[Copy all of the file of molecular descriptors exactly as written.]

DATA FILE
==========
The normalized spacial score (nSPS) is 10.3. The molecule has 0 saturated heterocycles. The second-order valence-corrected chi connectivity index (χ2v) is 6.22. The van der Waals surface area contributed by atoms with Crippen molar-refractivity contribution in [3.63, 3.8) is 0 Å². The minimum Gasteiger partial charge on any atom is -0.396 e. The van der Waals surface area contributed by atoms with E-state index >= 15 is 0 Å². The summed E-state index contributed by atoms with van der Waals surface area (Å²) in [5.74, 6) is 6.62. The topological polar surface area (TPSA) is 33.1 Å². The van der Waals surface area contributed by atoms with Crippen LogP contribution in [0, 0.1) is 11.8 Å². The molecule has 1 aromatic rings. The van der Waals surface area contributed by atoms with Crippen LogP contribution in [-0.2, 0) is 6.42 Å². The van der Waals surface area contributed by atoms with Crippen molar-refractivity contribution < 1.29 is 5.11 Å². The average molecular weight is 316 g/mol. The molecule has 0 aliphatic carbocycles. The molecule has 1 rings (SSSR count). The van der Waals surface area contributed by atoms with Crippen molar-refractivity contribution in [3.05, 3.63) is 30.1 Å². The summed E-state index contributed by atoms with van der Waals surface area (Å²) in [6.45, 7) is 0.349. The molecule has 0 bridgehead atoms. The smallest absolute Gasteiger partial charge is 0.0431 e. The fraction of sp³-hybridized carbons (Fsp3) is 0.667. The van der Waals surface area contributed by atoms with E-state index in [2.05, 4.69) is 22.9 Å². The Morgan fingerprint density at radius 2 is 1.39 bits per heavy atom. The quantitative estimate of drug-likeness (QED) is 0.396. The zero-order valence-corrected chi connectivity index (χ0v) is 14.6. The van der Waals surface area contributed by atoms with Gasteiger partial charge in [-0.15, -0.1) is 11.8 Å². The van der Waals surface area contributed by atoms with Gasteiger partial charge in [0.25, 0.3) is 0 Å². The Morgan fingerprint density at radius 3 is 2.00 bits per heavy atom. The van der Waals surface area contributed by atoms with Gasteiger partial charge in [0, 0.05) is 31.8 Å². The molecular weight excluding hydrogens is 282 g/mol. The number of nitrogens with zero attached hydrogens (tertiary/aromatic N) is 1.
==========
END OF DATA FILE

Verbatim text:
The normalized spacial score (nSPS) is 10.3. The molecule has 0 saturated heterocycles. The second-order valence-corrected chi connectivity index (χ2v) is 6.22. The van der Waals surface area contributed by atoms with Crippen molar-refractivity contribution in [3.63, 3.8) is 0 Å². The minimum Gasteiger partial charge on any atom is -0.396 e. The van der Waals surface area contributed by atoms with E-state index >= 15 is 0 Å². The summed E-state index contributed by atoms with van der Waals surface area (Å²) in [5.74, 6) is 6.62. The topological polar surface area (TPSA) is 33.1 Å². The van der Waals surface area contributed by atoms with Crippen LogP contribution in [0, 0.1) is 11.8 Å². The molecule has 1 aromatic rings. The van der Waals surface area contributed by atoms with Crippen LogP contribution in [-0.2, 0) is 6.42 Å². The van der Waals surface area contributed by atoms with Crippen molar-refractivity contribution < 1.29 is 5.11 Å². The average molecular weight is 316 g/mol. The molecule has 0 aliphatic carbocycles. The molecule has 1 rings (SSSR count). The van der Waals surface area contributed by atoms with Crippen molar-refractivity contribution in [3.05, 3.63) is 30.1 Å². The summed E-state index contributed by atoms with van der Waals surface area (Å²) in [6.45, 7) is 0.349. The molecule has 0 bridgehead atoms. The smallest absolute Gasteiger partial charge is 0.0431 e. The fraction of sp³-hybridized carbons (Fsp3) is 0.667. The van der Waals surface area contributed by atoms with E-state index in [2.05, 4.69) is 22.9 Å². The Morgan fingerprint density at radius 2 is 1.39 bits per heavy atom. The quantitative estimate of drug-likeness (QED) is 0.396. The zero-order valence-corrected chi connectivity index (χ0v) is 14.6. The van der Waals surface area contributed by atoms with Gasteiger partial charge in [-0.15, -0.1) is 11.8 Å². The van der Waals surface area contributed by atoms with Gasteiger partial charge in [0.25, 0.3) is 0 Å². The Morgan fingerprint density at radius 3 is 2.00 bits per heavy atom. The van der Waals surface area contributed by atoms with Gasteiger partial charge in [0, 0.05) is 31.8 Å². The molecular weight excluding hydrogens is 282 g/mol. The number of nitrogens with zero attached hydrogens (tertiary/aromatic N) is 1.